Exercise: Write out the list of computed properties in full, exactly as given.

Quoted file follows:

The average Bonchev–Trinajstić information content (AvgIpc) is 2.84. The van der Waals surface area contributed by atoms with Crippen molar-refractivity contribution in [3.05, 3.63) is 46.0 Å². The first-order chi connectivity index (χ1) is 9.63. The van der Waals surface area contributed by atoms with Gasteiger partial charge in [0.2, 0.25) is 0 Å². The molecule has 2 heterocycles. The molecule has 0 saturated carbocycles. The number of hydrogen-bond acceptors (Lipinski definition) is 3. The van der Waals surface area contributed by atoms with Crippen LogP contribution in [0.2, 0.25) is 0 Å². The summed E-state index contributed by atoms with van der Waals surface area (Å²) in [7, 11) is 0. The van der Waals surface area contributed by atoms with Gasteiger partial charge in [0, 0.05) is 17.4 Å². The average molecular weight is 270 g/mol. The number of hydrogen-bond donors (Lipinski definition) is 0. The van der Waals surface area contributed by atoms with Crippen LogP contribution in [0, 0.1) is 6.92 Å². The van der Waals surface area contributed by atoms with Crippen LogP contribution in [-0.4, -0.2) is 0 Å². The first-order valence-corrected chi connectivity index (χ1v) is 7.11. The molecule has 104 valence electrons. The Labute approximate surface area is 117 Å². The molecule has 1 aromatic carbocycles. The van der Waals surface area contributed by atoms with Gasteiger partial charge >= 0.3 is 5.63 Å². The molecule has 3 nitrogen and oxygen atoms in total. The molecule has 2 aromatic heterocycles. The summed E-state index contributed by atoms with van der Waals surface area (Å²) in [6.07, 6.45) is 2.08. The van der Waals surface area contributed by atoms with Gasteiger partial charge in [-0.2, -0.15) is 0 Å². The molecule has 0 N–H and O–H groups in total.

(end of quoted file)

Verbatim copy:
The average Bonchev–Trinajstić information content (AvgIpc) is 2.84. The van der Waals surface area contributed by atoms with Crippen molar-refractivity contribution in [3.05, 3.63) is 46.0 Å². The first-order chi connectivity index (χ1) is 9.63. The van der Waals surface area contributed by atoms with Gasteiger partial charge in [0.2, 0.25) is 0 Å². The molecule has 2 heterocycles. The molecule has 0 saturated carbocycles. The number of hydrogen-bond acceptors (Lipinski definition) is 3. The van der Waals surface area contributed by atoms with Crippen LogP contribution in [0.2, 0.25) is 0 Å². The summed E-state index contributed by atoms with van der Waals surface area (Å²) in [7, 11) is 0. The van der Waals surface area contributed by atoms with Gasteiger partial charge in [0, 0.05) is 17.4 Å². The average molecular weight is 270 g/mol. The number of hydrogen-bond donors (Lipinski definition) is 0. The van der Waals surface area contributed by atoms with Crippen LogP contribution in [0, 0.1) is 6.92 Å². The van der Waals surface area contributed by atoms with Crippen LogP contribution in [-0.4, -0.2) is 0 Å². The first-order valence-corrected chi connectivity index (χ1v) is 7.11. The molecule has 104 valence electrons. The Labute approximate surface area is 117 Å². The molecule has 1 aromatic carbocycles. The van der Waals surface area contributed by atoms with Gasteiger partial charge >= 0.3 is 5.63 Å². The molecule has 3 nitrogen and oxygen atoms in total. The molecule has 2 aromatic heterocycles. The summed E-state index contributed by atoms with van der Waals surface area (Å²) in [6.07, 6.45) is 2.08. The van der Waals surface area contributed by atoms with Gasteiger partial charge in [-0.2, -0.15) is 0 Å². The molecule has 0 N–H and O–H groups in total.